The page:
The Washington Post quoted intelligence officials as saying that the CIA now views Al Qaeda in the Arabian Peninsula as a “more urgent” threat than the Qaeda organization in Pakistan.
Yemen, like Afghanistan and Iraq before it, is being targeted not to eradicate terrorism—the killing of civilians with cruise missiles and drone attacks will only produce more recruits for terrorist attacks—but because of its strategic location, bordering Saudi Arabia, the number-one oil exporter, and the vital Bab al-Mandab strait, through which three million barrels of oil pass daily.
“They’re not feeling the same kind of heat—not yet, anyway—as their friends in the tribal areas of Pakistan,” one official told Reuters Wednesday. “Everyone involved on our side understands that has to change.”
The “kind of heat” inflicted upon the population of Pakistan’s Federally Administered Tribal Areas is well known. According to Pakistani officials quoted in the country’s media, at least 700 civilians were killed by drone attacks in 2009. According to an estimate by a Washington think tank sympathetic to the Obama administration, at least a third of those killed in drone attacks in Pakistan are civilians. This year, drone flights have increased ten-fold, with missile strikes increasing from one a week to at least one a day.
Even Pakistan’s devastating floods have not brought an end to these robotic assassinations. The latest reported attack came Monday in North Waziristan, leaving 20 dead, including four women and three children.
Now, in the name of combating terrorism, Washington is proposing to inflict this same kind of state terror on a desperately poor country that is already torn by regional, religious, ethnic and tribal conflicts. A secessionist movement in the south of Yemen, which had been a separate country until uniting with the north in 1990, has simmered for the last 16 years.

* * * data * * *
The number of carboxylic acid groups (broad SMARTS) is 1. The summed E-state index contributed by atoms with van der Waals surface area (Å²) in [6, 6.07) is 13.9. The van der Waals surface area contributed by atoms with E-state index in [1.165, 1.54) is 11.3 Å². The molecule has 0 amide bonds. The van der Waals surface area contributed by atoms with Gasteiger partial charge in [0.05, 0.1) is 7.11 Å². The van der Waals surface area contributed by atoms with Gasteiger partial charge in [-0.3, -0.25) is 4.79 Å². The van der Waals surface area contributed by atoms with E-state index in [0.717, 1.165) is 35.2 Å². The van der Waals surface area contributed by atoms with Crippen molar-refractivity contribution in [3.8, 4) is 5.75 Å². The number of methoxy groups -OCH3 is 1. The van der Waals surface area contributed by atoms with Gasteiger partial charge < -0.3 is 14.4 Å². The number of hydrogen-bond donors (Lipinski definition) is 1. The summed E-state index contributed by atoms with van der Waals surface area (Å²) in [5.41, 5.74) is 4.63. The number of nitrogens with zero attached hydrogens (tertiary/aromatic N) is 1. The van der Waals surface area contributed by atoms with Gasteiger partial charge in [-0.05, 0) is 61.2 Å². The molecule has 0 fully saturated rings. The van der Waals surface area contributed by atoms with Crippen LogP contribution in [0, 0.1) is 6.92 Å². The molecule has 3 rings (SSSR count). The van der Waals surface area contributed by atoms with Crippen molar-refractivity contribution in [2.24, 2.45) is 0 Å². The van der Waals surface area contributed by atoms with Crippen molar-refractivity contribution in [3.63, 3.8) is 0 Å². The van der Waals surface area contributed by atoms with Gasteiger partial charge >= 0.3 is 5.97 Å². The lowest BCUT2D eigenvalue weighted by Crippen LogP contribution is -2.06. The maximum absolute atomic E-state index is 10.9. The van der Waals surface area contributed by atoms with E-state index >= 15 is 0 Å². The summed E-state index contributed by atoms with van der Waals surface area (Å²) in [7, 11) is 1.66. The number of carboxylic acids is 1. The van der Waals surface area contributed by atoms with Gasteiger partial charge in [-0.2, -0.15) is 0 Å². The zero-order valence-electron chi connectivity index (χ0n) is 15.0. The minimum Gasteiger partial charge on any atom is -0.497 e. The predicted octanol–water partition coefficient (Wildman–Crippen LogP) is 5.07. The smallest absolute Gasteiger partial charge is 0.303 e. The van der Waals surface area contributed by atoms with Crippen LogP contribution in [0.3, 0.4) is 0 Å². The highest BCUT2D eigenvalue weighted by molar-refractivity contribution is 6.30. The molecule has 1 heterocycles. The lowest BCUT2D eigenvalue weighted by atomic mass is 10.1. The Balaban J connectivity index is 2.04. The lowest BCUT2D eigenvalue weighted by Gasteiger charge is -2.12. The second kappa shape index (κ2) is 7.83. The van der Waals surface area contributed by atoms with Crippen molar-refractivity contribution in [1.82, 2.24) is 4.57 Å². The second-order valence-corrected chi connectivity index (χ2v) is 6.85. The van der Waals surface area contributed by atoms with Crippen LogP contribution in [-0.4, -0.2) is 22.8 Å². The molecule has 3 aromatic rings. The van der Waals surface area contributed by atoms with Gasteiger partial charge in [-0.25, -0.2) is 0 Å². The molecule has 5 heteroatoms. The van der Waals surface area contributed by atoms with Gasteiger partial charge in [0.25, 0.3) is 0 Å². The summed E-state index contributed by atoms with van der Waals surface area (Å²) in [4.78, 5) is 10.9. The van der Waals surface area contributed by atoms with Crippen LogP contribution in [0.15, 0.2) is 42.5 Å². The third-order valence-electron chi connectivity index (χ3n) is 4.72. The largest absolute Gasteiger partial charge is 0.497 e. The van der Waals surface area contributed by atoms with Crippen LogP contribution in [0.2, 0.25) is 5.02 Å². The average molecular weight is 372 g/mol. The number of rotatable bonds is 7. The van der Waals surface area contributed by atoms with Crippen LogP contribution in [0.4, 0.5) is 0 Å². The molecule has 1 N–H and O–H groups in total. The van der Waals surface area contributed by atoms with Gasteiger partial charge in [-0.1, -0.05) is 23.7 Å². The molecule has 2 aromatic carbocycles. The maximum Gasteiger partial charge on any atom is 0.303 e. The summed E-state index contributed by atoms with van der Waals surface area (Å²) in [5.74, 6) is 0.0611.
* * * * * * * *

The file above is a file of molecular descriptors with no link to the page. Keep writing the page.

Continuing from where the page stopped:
Supporters of the assassinated dissident Shi’a cleric Hussain Badr al-Din al-Huthi have battled the predominantly Sunni government for the past six years in the northern Sa’ada and Amran provinces.
And the entire population is mired in extreme poverty and deprivation, with fully one quarter of the 24 million Yemenis suffering chronic hunger and nearly half living on less than $2 a day. According to a 2008 World Bank report, fully 43 percent of children under five are malnourished.
To this already desperate situation, the Obama administration is proposing to contribute slaughter from the air by Hellfire missiles and assassination on the ground by special operations death squads.
The regime of President Ali Abdullah Saleh, having aligned itself with Washington, has utilized the US “global war on terror” as a justification for a brutal crackdown on all of its opponents.
“An extremely worrying trend has developed where the Yemeni authorities, under pressure from the USA and others to fight al-Qa’ida, and Saudi Arabia to deal with the Huthis, have been citing national security as a pretext to deal with opposition and stifle all criticism,” Malcolm Smart, Amnesty International’s director for the Middle East and North Africa program, said this week in releasing a new report from the human rights group documenting abuses in Yemen.
The Amnesty report provides harrowing details concerning the saturation bombing of residential areas, the gunning down of peaceful demonstrators, and the imprisonment, torture and disappearance of the government’s political opponents, including lawyers, journalists and human rights advocates.
The government of Yemen publicly rejected this week’s assessment from Washington, charging that it and the Western media “exaggerate the size of al-Qaeda and the danger that it poses to Yemen’s stability and security,” and insisting that “fighting terrorism in Yemen remains the responsibility of Yemeni security authorities.”